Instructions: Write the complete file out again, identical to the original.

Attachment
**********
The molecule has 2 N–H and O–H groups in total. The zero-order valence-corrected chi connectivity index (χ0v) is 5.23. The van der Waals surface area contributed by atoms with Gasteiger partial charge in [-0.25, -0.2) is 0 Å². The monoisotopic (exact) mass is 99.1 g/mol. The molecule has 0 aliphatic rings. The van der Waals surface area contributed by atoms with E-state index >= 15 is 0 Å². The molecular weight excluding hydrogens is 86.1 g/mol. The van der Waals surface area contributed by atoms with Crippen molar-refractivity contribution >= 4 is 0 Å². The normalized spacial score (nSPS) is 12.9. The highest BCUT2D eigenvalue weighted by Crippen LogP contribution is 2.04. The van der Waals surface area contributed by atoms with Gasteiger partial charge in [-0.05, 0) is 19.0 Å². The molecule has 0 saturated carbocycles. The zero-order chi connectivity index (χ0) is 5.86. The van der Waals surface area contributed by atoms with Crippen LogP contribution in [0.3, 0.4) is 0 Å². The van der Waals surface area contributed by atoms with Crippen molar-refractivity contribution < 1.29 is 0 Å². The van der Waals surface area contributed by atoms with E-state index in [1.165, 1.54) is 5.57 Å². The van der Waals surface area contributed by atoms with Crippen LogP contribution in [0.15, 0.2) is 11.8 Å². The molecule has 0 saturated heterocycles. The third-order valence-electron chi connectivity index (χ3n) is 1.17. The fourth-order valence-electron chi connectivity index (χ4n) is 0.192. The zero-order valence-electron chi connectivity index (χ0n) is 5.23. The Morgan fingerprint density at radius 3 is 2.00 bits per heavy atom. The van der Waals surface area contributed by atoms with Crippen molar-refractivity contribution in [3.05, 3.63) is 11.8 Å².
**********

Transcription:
The molecule has 2 N–H and O–H groups in total. The zero-order valence-corrected chi connectivity index (χ0v) is 5.23. The van der Waals surface area contributed by atoms with Gasteiger partial charge in [-0.25, -0.2) is 0 Å². The monoisotopic (exact) mass is 99.1 g/mol. The molecule has 0 aliphatic rings. The van der Waals surface area contributed by atoms with E-state index >= 15 is 0 Å². The molecular weight excluding hydrogens is 86.1 g/mol. The van der Waals surface area contributed by atoms with Crippen molar-refractivity contribution >= 4 is 0 Å². The normalized spacial score (nSPS) is 12.9. The highest BCUT2D eigenvalue weighted by Crippen LogP contribution is 2.04. The van der Waals surface area contributed by atoms with Gasteiger partial charge in [-0.05, 0) is 19.0 Å². The molecule has 0 saturated carbocycles. The zero-order chi connectivity index (χ0) is 5.86. The van der Waals surface area contributed by atoms with Crippen LogP contribution in [0.3, 0.4) is 0 Å². The van der Waals surface area contributed by atoms with Crippen molar-refractivity contribution < 1.29 is 0 Å². The van der Waals surface area contributed by atoms with E-state index in [1.165, 1.54) is 5.57 Å². The van der Waals surface area contributed by atoms with Crippen LogP contribution in [0.15, 0.2) is 11.8 Å². The molecule has 0 saturated heterocycles. The third-order valence-electron chi connectivity index (χ3n) is 1.17. The fourth-order valence-electron chi connectivity index (χ4n) is 0.192. The zero-order valence-electron chi connectivity index (χ0n) is 5.23. The Morgan fingerprint density at radius 3 is 2.00 bits per heavy atom. The van der Waals surface area contributed by atoms with Crippen molar-refractivity contribution in [3.05, 3.63) is 11.8 Å².